A few high salaries at a company, along with many average salaries, can cause a salary distribution that is skewed to the right (more employees on the left with average salaries, with a few way out on the right with high salaries).

Similarly, a few very thin people and many average weight people will result in a distribution that is skewed to the left.

scale height weight
A few very thin people in a group, along with many average weight people, can cause a weight distribution that is skewed to the left (more people on the right with average weights, with a few way out on the left with low weights).

Does A Skewed Distribution Have A Standard Deviation?

A skewed distribution has a standard deviation, just like any other distribution. We can calculate it with the usual formula (the formula for a discrete distribution is shown below), which requires us to find the mean of the distribution first.

population standard deviation equation
This is the formula to calculate the standard
deviation for a discrete probability distribution.

However, the standard deviation that we calculated may not tell us much about the distribution in terms of skewness (symmetry).

For example, a normal distribution can have a standard deviation of 1, 10, or 100 depending on the data, but it will always be symmetric (with zero skewness). You can see this in the picture below.

normal-distribution-curve
A normal distribution can have a standard deviation of 1, 10, 100, etc., but it will always be symmetric about the mean, with zero skewness.

On the other hand, the standard deviation for a bimodal distribution could have the same values as mentioned above (1, 10, or 100), but it may not be symmetric.

bimodal distribution
A bimodal distribution has two modes, and we can
calculate a standard deviation. However, this
particular bimodal distribution is not symmetric.

If a bimodal distribution is symmetric, then the mean will be the average of the two modes (halfway in between the two modes). You can see an example of a symmetric bimodal distribution in the picture below.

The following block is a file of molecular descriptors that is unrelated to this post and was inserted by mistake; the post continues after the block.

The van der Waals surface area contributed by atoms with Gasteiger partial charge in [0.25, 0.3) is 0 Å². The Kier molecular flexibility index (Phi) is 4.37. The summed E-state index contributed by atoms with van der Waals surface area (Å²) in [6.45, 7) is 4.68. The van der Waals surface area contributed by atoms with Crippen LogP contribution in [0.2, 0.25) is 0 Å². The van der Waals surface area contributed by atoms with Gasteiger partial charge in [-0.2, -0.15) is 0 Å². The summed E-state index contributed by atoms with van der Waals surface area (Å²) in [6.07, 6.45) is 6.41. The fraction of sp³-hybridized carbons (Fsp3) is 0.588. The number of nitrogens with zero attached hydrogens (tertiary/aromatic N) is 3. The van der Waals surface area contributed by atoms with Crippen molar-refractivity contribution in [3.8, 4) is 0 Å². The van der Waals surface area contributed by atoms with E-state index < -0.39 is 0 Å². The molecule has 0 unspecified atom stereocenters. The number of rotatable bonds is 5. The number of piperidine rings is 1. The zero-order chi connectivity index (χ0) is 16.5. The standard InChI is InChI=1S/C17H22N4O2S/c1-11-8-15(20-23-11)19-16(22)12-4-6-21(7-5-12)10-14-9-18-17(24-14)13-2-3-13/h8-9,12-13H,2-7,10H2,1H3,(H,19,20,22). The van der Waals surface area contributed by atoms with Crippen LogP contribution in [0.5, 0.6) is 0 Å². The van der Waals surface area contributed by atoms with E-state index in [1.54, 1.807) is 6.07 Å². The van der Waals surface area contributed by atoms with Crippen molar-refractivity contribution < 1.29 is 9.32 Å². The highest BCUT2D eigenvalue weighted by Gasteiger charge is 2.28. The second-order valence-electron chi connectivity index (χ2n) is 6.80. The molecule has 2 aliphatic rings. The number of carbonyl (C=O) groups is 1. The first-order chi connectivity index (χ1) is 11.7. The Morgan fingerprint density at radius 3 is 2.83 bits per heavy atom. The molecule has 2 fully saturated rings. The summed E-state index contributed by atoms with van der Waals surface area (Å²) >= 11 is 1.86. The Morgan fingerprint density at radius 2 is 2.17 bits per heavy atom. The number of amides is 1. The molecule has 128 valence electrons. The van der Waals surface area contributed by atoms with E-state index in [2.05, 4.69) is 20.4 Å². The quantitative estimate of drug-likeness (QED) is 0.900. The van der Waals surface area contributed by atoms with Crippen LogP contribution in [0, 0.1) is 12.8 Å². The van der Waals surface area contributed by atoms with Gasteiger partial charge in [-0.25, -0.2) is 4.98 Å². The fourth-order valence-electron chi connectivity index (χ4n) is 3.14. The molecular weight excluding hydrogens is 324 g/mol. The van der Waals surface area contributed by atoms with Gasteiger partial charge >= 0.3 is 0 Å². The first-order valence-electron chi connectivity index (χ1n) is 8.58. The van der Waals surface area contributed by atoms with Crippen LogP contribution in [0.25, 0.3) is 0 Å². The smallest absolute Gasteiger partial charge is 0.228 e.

uniform bimodal distribution zero skewness
This is a symmetric bimodal distribution with zero skewness (there is no long tail on either side).

Can A Skewed Distribution Also Be Symmetric?

A skewed distribution cannot also be symmetric, since these two concepts are mutually exclusive.

If a distribution is skewed, then it is not symmetric.  As a result, we can also say that a skewed distribution cannot be uniform or normal.

left skewed distribution negatively skewed 2
This distribution is skewed (in particular, left-skewed or negatively skewed). As a result, it is not symmetric.

If a distribution is symmetric, then it is not skewed (since the skewness is zero).

normal distribution mean 100 standard deviation 15
This normal distribution is symmetric. As a result, it is not skewed (and it has a skewness of zero).

Can You Standardize A Skewed Distribution?

You can standardize a skewed distribution, just like you can standardize any distribution.  The way to standardize is to subtract the mean M and divide by the standard deviation S of the original distribution.

The transformation is a linear function given by f(X) = (X – M) / S. We can also express this in the form Y = AX + B, where A = 1/S and B = -M/S.

This gives us a new variable, Y = (X – M) / S, which has a mean of 0 and a standard deviation of 1.

However, this new distribution will not be normal if the original distribution was not normal.  Standardizing a distribution changes the values of each individual data point, but it does not change the general shape of the distribution.

In other words, a linear transformation f(X) = AX + B cannot add or remove skew from a distribution.

Can A Bimodal Distribution Be Skewed?

A bimodal distribution can be skewed or symmetric, depending on the situation. However, it cannot be both skewed and symmetric, as we mentioned earlier.

For example, the bimodal distribution below is symmetric, with a skewness of zero.

bimodal symmetric distribution
This bimodal distribution is symmetric, with a skewness of zero.

However, the bimodal distribution below is asymmetric and right skewed.

bimodal asymmetric distribution
This bimodal distribution is asymmetric, and it is right-skewed (positively skewed) with a long tail on the right.

Can A Normal Distribution Be Skewed?

A normal distribution cannot be skewed.  Remember that a normal distribution is symmetric about the mean: the left and right halves are mirror images.

standard-normal-distribution
A normal distribution is symmetric, so it cannot be skewed.

Note that a symmetric distribution has zero skewness, so a normal distribution has zero skewness.

Conclusion

Now you know what skewed distributions are and what they can look like.  You also know the answers to some common questions about skewed distributions.

The sampling distribution for a skewed distribution can still be normal for a large enough sample size – you can learn more here.

I hope you found this article helpful.  If so, please share it with someone who can use the information.

Don’t forget to subscribe to my YouTube channel & get updates on new math videos!

~Jonathon